Spoiler Warning: Beware of minor spoilers for The Hobbit and The Lord of the Rings.
Though disrupted by the pandemic, filming for Amazon’s upcoming Lord of the Rings prequel series resumed earlier this year, and the series currently has a tentative 2021 release date. That could easily slip back into 2022 depending on production-side factors, but I don’t think it’s too early to begin considering what the series could be – and what I’d like to see from it.
The Lord of the Rings was part of my childhood. Not the films – those came years later – but the books. I remember my father reading The Hobbit to me when I must’ve been only six or seven years old, and I later read The Lord of the Rings while still quite young, so it’s not unfair to say they spurred a lifelong interest in fantasy that I still enjoy today. I came to enjoy Tolkien’s works years before I watched Star Trek, so you could even call it one of my earliest fandoms!
The films, which were released from 2001-03, are many folks’ first and only encounter with The Lord of the Rings, and many elements from the films – like the music – which didn’t come from the original books are now considered inseparable from the realm of Middle-earth. The new series has a line to walk between respecting that and trying to do its own thing.
Expectations will be sky-high for this series. Not only because of its association with the most famous works of the fantasy genre, but because of the frankly insane budget afforded to the show. Simply purchasing the rights to use Tolkien’s world set Amazon back an eye-watering $250 million, and that was before any work had been done on the show at all; no actors had been cast, no scripts written, etc. The budget for the series, which has been given a preliminary five-season order from Amazon, may top out at over $1 billion. This makes it by far the most expensive television series of all time, surpassing the likes of Game of Thrones, and that alone generates a lot of attention and scrutiny. And speaking of Game of Thrones, despite that show’s controversial and disappointing final season, comparisons will be inescapable. The stakes could hardly be higher.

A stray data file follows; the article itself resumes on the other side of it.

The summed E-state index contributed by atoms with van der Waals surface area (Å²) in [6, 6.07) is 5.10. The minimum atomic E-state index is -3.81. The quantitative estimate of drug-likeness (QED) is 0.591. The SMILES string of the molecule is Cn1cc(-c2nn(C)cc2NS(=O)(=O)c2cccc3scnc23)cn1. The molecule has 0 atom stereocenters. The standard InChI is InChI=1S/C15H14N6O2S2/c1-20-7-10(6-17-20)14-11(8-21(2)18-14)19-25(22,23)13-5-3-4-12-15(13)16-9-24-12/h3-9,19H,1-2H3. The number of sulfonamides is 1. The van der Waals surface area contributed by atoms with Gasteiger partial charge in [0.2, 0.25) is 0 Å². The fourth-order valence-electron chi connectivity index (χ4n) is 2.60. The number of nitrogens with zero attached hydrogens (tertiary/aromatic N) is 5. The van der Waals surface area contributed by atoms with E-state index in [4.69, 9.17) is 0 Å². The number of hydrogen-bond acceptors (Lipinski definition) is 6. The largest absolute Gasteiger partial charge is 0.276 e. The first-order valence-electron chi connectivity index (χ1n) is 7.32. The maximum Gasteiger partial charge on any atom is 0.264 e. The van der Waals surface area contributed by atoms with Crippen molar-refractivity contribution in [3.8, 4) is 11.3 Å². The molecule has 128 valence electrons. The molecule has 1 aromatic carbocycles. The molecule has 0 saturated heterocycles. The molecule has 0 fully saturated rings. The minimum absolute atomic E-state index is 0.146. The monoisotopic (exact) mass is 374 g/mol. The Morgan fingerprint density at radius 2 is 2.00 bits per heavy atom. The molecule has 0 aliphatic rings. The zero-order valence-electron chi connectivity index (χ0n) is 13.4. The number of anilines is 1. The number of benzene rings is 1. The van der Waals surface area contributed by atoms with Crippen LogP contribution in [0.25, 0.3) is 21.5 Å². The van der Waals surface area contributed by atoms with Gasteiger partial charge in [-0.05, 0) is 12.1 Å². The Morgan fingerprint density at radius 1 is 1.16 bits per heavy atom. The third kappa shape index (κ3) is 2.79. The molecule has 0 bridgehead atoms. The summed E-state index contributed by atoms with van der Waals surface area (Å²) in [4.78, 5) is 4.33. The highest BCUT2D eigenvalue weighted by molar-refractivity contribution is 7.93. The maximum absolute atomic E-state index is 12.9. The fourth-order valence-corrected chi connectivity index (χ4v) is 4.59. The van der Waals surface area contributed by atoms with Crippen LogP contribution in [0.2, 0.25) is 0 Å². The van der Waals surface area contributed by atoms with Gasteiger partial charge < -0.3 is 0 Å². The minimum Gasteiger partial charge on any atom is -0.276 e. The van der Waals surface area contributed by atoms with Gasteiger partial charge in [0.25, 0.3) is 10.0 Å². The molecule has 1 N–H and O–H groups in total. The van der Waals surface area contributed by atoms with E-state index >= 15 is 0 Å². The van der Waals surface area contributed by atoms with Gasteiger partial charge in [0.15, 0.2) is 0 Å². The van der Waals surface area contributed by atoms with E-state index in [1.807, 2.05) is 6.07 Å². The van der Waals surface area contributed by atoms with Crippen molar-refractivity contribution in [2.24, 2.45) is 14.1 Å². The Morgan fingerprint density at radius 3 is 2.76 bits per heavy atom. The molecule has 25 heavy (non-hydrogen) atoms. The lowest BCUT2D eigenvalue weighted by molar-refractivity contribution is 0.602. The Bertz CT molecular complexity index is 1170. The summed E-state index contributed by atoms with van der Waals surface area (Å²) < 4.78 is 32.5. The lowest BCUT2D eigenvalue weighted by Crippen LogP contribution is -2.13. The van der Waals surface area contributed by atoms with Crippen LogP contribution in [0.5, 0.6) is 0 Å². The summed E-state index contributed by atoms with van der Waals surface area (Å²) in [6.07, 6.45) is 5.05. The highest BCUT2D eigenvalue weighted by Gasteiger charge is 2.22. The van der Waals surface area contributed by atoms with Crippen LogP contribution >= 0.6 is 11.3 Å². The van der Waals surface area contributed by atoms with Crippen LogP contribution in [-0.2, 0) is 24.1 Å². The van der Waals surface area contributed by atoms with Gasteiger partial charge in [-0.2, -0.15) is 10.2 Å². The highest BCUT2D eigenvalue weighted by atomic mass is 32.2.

Our last visit to the realm of Middle-earth didn’t go so well. The first two parts of The Hobbit were decent, even good films, but The Battle of the Five Armies wasn’t spectacular, something caused at least in part by the entire film being adapted from a handful of pages of text instead of a whole book! In a way, the disappointment some fans felt at The Hobbit’s adaptation means that Amazon’s series has even more work to do. It has to convince sceptical fans that they want to come back to Middle-earth, and that there are stories worth telling beyond the first three films.
The series will be set during Middle-earth’s Second Age, which makes it a prequel to the events of Lord of the Rings. Taking a setting several thousand years in the distant past could open up myriad possibilities within the story. And we’ve seen some prequels that go down this kind of route achieve success – Star Wars: Knights of the Old Republic, for example. But the stories of Middle-earth in the Second Age are all background, building up slowly toward the events of the “main” books. The initial rise of Sauron – who is still alive in this era – may prove fascinating to see. Or it may feel underwhelming considering we’ve already seen his ultimate defeat at the hands of Frodo.
Prequels can be difficult to get right. The Hobbit trilogy attempted to bring in characters who weren’t present in the original book in order to “foreshadow” the events of The Lord of the Rings, and it was hit-and-miss. Some elements worked, and some fell flat. Telling a story that serves as a fully-direct prequel to The Lord of the Rings, with characters like Gandalf, Sauron, and the ancestors of people like Aragorn and Legolas could be tricky to get right – there will always be a sense that we’ve seen the main event, and this is just unnecessary fluff.